While we have 700 watts of solar and wired in a way to help with shading, half our our solar is often covered by the boom and sail bag, drastically reducing our solar harnessing ability.
Side note here, it's important to understand how wiring in parallel vs series will affect shading. Gone with the Wynns did a fantastic demonstration that is easy to understand here: https://youtu.be/1qD3mN8VotQ.
We used Sunpower flexible panels at 50w each. The 50w rather than 100w allowed us to pack more watts up there given the rounded shape of the hard top. However, the 50 watt panels alone would often not have a high enough voltage to give to the SmartSolar controllers to turn into charging, so 50 watt panels would be wired in pairs as series, doubling their voltage output. Those pairs would then be wired in parallel before going to the controller to maximize shading resistance.
While Sunpower makes some of the very best solar cells on the market, their panels have not lasted. Flexible panels have the reputation of a short life, but our panels were even on the short end of that.
We later learned from a solar dealer at the Annapolis Boat show that Sunpower was using their B cells to create their own cheaper panels that could compete with the direct from Chinese brands that were also buying up Sunpower's B cells. And, unfortunately, I think this cheapened their brand. I believe Sunpower realized that as well, since their panels are now discontinued. https://www.solarreviews.com/blog/sunpower-to-stop-manufacturing-solar-panels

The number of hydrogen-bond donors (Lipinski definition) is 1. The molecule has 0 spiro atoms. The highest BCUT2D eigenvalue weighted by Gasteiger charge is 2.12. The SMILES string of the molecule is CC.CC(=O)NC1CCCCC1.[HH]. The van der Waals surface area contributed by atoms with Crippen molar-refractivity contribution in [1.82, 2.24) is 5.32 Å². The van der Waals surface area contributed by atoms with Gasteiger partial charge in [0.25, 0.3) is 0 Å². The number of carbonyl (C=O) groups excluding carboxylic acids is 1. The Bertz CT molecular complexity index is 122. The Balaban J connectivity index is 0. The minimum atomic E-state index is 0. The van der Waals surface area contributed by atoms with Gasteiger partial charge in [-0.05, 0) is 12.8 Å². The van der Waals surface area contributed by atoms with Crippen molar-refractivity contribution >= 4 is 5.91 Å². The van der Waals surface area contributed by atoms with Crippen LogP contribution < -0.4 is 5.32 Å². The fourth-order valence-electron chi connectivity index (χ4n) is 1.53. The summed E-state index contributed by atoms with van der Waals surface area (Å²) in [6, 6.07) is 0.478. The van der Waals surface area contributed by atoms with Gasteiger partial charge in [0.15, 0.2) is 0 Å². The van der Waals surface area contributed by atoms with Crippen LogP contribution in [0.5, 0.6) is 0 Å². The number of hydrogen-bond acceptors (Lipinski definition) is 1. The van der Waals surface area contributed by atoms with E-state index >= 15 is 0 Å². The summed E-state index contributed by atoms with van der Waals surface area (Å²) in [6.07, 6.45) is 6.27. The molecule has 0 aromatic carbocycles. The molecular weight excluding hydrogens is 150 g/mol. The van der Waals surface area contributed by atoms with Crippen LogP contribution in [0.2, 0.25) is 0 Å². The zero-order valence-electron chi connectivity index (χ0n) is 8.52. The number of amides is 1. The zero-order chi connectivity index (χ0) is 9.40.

Since the install, we also learned about the importance of the lack of airflow that flexible panels experience, and the degradation that causes. The most innovate and simple solution that I've seen to the problem is to put the panels on top of corrugated plastic sheets. This puts a good amount of air space (cooling!) under the panels.
Time for new panels, and more power!
Why not wind power?
The power produced per dollar just doesn't add up. If I was going to get one, my research points me to the D400 for its industry leading noise level and power output. However, even after visiting many owners of different wind generators, even the best of the bunch doesn't seem to hold a candle to a good solar setup. Yes in the off chance we have many rainy days, we will chew through batteries, but that's why we have two engine charging sources ready to go.
I also still hate the sound of these things, even the D400.
Why not hydro power?
The dollars don't add up here as well, but the bigger problem is the drag. We go through great time and expense to own and maintain maxprop feathering propellers to give us an extra 0.5 to 1 knot under sail. And we would ruin that and then some with a hydro generator.
We are having a solar arch made to hopefully add another 1000 watts of solar, in addition to replacing the 700 watts on the hard top. Based on our experience, 1700 watts will be plenty of solar, especially with much less shading of the panels on the solar arch.
The solar arch also has the added benefit of providing shade to the dinghy, so we won't have to buy bespoke dinghy chaps to prolong its life.
As you can see by now, there's a lot to consider when trying to upgrade a boat to household like power. Hope this writeup gives some useful guidance and ideas. If you have any questions, feel free to drop a comment!